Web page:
March brings familiar feelings to Ryan Harrow

Georgia State Athletics Harrow transferred from the University of Kentucky last season.

When the Sun Belt Conference Tournament rolls around later this month, Georgia State guard Ryan Harrow will be getting a familiar feeling going into another conference tournament with his third team.

Harrow has participated in the Southeastern Conference Tournament with Kentucky, where he witnessed a national championship run and the Atlantic Coastal Conference Tournament with North Carolina State his freshman season.

However, from team to team, Harrow’s role has evolved as he made his journey to Georgia State after transferring at the end of last year.

Ryan Harrow will play in his third conference tournament with his third school.
Ryan Harrow will play in his third conference tournament with his third school.

“I know a lot more,” Harrow said, comparing his game now to when his collegiate career began. As a freshman, Harrow averaged 9.3 points per game and 3.3 assists per game in 29 games that included 10 starts at North Carolina State.

“I was only a freshman, but I still got some pretty good minutes, and I was a little nervous at the time,” Harrow said of his time in Raleigh, N.C.

“I still thought scoring was the most important thing, so I would try to score a lot,” Harrow said about his mentality at North Carolina State while developing into a collegiate athlete.

However, Harrow’s mentality shifted to the importance of defense.

“I always seem to focus a lot more on the defensive end because the defense is kind of confusing,” Harrow said. “So, when we’re focusing on defense, I really just tell everybody to buckle down, lets work on this, cause we don’t really have to worry about our offense too much.”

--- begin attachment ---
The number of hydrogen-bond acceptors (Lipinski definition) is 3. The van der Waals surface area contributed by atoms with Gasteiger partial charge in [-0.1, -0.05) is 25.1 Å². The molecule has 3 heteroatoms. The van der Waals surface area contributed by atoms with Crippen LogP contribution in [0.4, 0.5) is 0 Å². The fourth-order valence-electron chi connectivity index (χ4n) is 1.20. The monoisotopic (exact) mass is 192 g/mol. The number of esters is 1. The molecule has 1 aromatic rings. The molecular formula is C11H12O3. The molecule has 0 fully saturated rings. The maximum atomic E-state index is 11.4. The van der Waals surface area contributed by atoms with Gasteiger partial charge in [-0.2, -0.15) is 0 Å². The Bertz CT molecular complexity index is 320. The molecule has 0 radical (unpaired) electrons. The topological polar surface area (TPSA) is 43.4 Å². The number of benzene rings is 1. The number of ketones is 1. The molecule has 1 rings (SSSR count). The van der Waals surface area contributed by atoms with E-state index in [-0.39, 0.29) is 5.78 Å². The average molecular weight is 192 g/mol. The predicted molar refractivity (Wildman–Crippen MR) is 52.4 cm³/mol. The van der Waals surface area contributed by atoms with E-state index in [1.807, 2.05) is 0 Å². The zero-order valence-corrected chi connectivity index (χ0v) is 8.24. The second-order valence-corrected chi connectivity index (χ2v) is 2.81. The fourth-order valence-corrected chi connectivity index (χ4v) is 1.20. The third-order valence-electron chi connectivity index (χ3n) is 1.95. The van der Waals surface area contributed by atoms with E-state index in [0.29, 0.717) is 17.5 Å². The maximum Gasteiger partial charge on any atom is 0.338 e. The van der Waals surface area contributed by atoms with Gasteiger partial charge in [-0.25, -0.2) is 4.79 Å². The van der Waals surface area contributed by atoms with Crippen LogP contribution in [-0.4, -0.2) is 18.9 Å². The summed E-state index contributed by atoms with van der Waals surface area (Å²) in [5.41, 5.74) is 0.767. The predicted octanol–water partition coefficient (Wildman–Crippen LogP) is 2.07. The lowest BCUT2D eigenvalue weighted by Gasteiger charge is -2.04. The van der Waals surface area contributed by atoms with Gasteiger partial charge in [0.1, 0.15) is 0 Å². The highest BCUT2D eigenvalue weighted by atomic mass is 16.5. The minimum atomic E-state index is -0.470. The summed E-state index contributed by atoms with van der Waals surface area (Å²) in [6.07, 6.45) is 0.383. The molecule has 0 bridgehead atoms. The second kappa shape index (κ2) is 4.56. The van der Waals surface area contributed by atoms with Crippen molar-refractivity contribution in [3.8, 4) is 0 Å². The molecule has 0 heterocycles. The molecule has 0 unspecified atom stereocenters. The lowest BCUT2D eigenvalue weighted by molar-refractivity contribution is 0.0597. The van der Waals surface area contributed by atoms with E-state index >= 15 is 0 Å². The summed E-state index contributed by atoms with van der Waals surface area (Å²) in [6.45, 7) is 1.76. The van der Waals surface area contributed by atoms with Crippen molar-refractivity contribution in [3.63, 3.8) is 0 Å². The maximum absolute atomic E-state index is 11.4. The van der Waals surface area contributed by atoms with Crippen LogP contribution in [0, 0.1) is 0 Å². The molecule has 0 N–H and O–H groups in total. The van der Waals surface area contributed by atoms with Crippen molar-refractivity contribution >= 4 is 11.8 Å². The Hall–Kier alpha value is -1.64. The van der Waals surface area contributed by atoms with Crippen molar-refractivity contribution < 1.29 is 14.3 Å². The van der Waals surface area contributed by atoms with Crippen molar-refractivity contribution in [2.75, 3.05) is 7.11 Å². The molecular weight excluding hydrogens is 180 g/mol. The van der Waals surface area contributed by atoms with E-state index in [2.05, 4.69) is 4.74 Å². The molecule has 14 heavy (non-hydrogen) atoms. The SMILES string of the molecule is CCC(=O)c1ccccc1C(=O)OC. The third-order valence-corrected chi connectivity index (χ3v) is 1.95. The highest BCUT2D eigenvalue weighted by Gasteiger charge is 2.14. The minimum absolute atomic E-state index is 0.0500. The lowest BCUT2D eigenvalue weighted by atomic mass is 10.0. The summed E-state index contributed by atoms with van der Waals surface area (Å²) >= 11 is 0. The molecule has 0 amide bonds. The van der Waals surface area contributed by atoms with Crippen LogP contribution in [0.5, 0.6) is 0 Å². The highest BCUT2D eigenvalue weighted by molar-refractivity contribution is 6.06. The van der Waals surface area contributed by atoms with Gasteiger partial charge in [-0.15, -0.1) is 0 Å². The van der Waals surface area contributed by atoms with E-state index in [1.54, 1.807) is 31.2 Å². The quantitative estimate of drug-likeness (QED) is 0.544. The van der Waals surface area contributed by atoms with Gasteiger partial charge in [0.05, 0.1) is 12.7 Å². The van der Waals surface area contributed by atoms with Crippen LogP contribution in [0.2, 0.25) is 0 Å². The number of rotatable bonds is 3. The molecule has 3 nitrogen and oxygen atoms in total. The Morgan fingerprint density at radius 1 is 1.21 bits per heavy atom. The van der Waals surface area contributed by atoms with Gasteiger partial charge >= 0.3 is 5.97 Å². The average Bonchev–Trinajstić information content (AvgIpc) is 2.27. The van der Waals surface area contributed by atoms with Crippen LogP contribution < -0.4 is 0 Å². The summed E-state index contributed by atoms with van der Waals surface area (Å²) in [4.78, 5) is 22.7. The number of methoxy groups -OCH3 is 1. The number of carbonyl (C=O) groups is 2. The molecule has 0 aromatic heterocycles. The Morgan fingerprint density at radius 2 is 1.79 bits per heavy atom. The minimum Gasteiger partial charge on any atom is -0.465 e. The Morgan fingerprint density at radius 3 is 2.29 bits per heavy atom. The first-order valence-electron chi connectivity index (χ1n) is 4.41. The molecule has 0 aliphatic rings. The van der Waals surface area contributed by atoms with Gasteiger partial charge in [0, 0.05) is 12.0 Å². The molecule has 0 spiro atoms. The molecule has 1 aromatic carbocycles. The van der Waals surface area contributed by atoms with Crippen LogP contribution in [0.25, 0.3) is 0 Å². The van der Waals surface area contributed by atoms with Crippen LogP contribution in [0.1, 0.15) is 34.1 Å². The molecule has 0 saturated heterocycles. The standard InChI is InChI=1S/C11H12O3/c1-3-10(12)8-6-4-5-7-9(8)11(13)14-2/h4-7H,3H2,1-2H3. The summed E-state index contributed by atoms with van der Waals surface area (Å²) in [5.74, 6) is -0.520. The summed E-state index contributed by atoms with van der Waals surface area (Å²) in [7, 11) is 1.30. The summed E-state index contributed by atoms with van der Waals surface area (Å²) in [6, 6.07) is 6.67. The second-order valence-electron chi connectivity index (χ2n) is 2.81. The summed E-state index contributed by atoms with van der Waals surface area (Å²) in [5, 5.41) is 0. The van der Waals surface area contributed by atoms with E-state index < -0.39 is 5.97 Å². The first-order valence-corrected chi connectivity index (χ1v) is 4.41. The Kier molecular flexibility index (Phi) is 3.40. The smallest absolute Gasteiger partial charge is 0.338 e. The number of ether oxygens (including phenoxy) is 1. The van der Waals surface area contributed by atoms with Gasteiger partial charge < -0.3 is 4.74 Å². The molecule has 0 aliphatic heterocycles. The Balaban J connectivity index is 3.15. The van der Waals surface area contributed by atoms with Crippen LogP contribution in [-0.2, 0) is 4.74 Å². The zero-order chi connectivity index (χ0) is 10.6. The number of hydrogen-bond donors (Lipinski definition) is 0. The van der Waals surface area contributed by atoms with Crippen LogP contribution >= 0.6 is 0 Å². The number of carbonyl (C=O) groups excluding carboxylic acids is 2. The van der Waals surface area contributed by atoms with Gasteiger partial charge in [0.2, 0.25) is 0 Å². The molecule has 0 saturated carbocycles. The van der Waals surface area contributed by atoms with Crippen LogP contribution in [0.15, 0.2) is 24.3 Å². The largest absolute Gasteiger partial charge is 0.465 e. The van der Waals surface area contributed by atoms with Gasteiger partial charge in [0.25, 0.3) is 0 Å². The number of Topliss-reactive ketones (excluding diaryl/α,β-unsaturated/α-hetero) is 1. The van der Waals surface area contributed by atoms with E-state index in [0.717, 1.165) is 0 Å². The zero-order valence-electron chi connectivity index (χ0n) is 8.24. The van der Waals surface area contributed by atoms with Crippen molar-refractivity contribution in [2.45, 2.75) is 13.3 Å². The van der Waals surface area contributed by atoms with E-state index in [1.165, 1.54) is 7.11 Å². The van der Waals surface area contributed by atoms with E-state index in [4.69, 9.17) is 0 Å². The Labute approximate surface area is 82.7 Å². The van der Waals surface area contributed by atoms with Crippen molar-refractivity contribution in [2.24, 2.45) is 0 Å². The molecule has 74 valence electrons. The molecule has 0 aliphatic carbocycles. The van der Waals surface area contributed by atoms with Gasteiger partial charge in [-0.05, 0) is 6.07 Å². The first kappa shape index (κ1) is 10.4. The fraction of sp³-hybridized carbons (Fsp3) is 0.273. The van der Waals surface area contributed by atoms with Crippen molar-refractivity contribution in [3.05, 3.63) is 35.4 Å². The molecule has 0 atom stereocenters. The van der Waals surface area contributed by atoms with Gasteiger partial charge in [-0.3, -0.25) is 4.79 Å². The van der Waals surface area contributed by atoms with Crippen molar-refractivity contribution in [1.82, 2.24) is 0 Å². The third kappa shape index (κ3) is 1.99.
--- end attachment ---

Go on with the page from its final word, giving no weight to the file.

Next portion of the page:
Anyone who watches the Panthers knows Harrow as a calm, quiet, but exciting player, making cuts left and right fooling guards. However, that wasn’t always the case, according to Harrow.

“I let too many things affect me, on the court especially when I was a freshman,” Harrow said. “I look at things a lot differently now, and I try to always stay positive and don’t get to down on myself because it can affect you a lot.”

Once Harrow reached Kentucky, his playing style changed on account of having to redshirt a year. This gave him an opportunity to learn from watching his teammates on his championship team.

“The year that I did play there, I was more so trying to get everybody involved and be an extension of the coach,” Harrow said.

Harrow averaged 9.9 points per game along with 2.8 assists per game, which was down from his freshman season at North Carolina State in 24 starts last season at Kentucky.

Once Harrow decided to make the return to his home state and attend Georgia State, his production and style of play exploded like never before.

Harrow is mister do-it-all for the Panthers. He currently averages 17.3 points per game, fifth in the Sun Belt, along with 7.3 assists per game, third in the Sun Belt.

“I’m scoring a lot, and I’m getting everybody involved,” Harrow said. “I’m just trying to do anything I can to win.

Harrow’s journey to Georgia State has made him a leader, which is critical for a point guard to have in order for a team to be successful in postseason play. Harrow doesn’t see himself as a vocal leader, but he said he tries to lead by just playing hard.

“Sometimes when we’re playing, I’ll do a move or something, and it’ll get everybody excited and then all of a sudden it just starts clicking like R.J. [Hunter] starts hitting shots Manny [Atkins] starts hitting shots and then we just start rolling,” Harrow said.

It also makes Harrow’s job easier to have such good players around him to whom he can feed the ball. Harrow has grown to trust his teammates as the season has progressed, according to Head Coach Ron Hunter.

This was evident in the 80-77 victory over University of Louisiana at Lafayette when Harrow had the chance to take it all in his hands and force a last second shot, but he instead kicked the ball out to Atkins who nailed the game winner with .8 seconds remaining.

Harrow may be the silent leader for the Panthers, but his production has spoken loud and clear. The third team could be the charm for Harrow to finally carry a team to The Big Dance.